Manish A. Mehta, Associate Professor of Chemistry, Department Chair
Jason M. Belitsky, Assistant Professor of Chemistry
Sean M. Decatur, Professor of Chemistry, Dean of Arts and Sciences
Matthew J. Elrod, Associate Professor of Chemistry
William H. Fuchsman, Professor of Chemistry
Cortland S. Hill, Lecturer in Chemistry; Laboratory Instructor and Manager
Albert R. Matlin, Donald R. Longman Professor of Chemistry
Drew Meyer, Visiting Assistant Professor of Chemistry
Michael W. Nee, Associate Professor of Chemistry
Catherine M. Oertel, Assistant Professor of Chemistry
Jesse L. C. Rowsell, Visiting Assistant Professor of Chemistry
Robert Q. Thompson, Professor of Chemistry
Rebecca J. Whelan, Assistant Professor of Chemistry
Modern chemistry is an interdisciplinary subject with roots in physics and mathematics and with applications in biology, geology, neuroscience, environmental science,and a wide range of technology. The courses for chemistry and biochemistry majors are designed to emphasize the fundamental principles of the science and their application to observed phenomena. These courses develop chemical reasoning and experimental skills, reflect chemistry’s interdisciplinary nature, and prepare students for success in graduate or professional programs.
Chemistry is an experimental science. Graduate study in chemistry is centered on the research thesis, and most chemists engage in research themselves or make use of the results of research. Physicians and others who use chemical material should have some experience in research in order to evaluate the results of research. Accordingly, opportunities are provided, and students are strongly encouraged to gain research experience through an in-term research project, summer research, a Winter Term project, or a combination of these.
A major in chemistry or biochemistry can lead to a variety of careers besides chemical or biochemical research. Among these are medicine, teaching, patent law, business, and interdisciplinary sciences such as molecular biology, environmental science, pharmacology, toxicology, materials science, geochemistry, and chemical physics.
The Department of Chemistry and Biochemistry is approved by the American Chemical Society and certifies graduates who satisfy the ACS guidelines. For certification, chemistry majors must take, in addition to the minimum major requirements: Chemistry 254, and 4 credits of Chemistry 525/526. For certification, biochemistry majors must take, in addition to the minimum major requirements, 4 credits of any combination of any 300 level or above Chemistry courses and 4 credits of Chemistry 525/526.
Students with good preparation in chemistry should apply for admission to Chemistry 103, a one-semester course that takes the place of Chemistry 101, 102. Entering students who have scored 3 on the Chemistry Advanced Placement examination of the Educational Testing Service can receive four hours of transfer credit (equivalent to 101) and can begin college chemistry with 102 or 103. Students entering with Chemistry AP scores of 4 or 5 can receive eight hours of transfer credit (equivalent to 101, 102). Entering students who have scored 5 on the International Baccalaureate (IB) Chemistry Exam can receive four hours of transfer credit (equivalent to 101) and can begin college chemistry with 102 or 103. Students entering with IB Chemistry Exam scores of 6 or 7 can receive eight hours of transfer credit (equivalent to 101, 102).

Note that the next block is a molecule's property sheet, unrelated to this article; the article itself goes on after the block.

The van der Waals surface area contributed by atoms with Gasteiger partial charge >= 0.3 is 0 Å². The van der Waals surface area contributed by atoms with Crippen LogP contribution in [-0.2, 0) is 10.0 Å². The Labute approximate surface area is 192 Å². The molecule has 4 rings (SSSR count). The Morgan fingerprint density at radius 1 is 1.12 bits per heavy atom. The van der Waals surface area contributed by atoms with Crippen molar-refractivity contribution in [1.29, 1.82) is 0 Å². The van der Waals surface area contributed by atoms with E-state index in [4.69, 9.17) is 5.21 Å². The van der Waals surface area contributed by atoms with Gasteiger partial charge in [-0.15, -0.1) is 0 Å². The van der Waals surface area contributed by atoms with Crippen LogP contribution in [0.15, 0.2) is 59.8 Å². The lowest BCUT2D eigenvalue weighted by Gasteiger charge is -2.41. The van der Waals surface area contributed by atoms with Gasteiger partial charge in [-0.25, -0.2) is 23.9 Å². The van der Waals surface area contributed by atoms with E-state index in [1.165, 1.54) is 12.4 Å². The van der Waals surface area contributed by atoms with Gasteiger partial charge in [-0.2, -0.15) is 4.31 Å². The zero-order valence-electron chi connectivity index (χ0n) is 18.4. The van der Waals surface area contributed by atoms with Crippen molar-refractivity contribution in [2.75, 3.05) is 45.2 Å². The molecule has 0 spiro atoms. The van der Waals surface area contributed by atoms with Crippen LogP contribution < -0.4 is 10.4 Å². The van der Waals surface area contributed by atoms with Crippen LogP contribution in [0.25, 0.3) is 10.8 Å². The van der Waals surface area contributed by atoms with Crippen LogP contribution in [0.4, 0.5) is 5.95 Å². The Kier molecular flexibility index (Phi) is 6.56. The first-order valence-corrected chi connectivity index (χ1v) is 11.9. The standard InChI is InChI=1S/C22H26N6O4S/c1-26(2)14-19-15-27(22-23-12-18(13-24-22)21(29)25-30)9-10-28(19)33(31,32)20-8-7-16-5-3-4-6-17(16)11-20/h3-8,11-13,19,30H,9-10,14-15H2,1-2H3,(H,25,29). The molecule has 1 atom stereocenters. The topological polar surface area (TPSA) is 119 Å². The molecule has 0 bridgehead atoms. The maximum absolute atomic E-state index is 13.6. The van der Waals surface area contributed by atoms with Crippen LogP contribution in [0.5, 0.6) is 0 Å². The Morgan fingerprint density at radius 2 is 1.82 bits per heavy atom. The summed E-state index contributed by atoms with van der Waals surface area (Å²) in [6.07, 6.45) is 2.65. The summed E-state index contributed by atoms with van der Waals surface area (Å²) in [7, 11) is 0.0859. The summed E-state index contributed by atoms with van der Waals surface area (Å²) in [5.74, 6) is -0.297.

Entry-Level Course Sequence Suggestions.
Chemistry 045 and 050 are courses of general interest which do not presume any prior knowledge of chemistry and are aimed at non-science majors. Chemistry 045 and 050 may serve as a bridge to 101 for students who have not had high-school chemistry. Most students who major in a science and most premedical students begin their study of college chemistry in the first year with 101, 102 (or 103), which are open also to other students who want a thorough introduction to the subject.
Students who are considering a major in either chemistry or biochemistry should consult the Majors Handbook (http://new.oberlin.edu/dotAsset/1604923.pdf) for detailed information on planning an appropriate sequence of courses. All potential majors are strongly advised to complete 101, 102 (or 103) and at least Mathematics 133 in the first year. Potential chemistry majors should take Physics 110, 111 (or 103, 104) in the sophomore year and should complete Mathematics 134 by the end of the sophomore year. Potential biochemistry majors should take Biology 100/101 or 102 no later than the sophomore year and should complete the mathematics and physics requirements as early as possible.
All majors should take careful note of prerequisites for later courses. For example, physical chemistry depends upon prior work in mathematics and physics as well as a background in general chemistry. Majors who plan to take advanced courses in chemistry or in other sciences, including research courses, find their senior-year schedules most manageable if they take physical chemistry in the junior year.
The Chemistry and Biochemistry Department offers two majors, chemistry and biochemistry.
Chemistry. The minimum major in chemistry requires Chemistry 101, 102 (103 may replace 101, 102), 205, 211, 213, and 339. Nine hours of advanced courses from the following list also are required, including at least two hours from each of the two categories and one advanced laboratory course (327, 341 or 349). Category I: 254, 325, 326, 327, 405; Category II: 259, 323, 341, 343, 349, 361, 409. The major also requires Mathematics 134 and Physics 110, 111 (or 103, 104). Students may not count toward the major more than one chemistry course in which they received a D. No D grades may be counted towards courses used as prerequisites.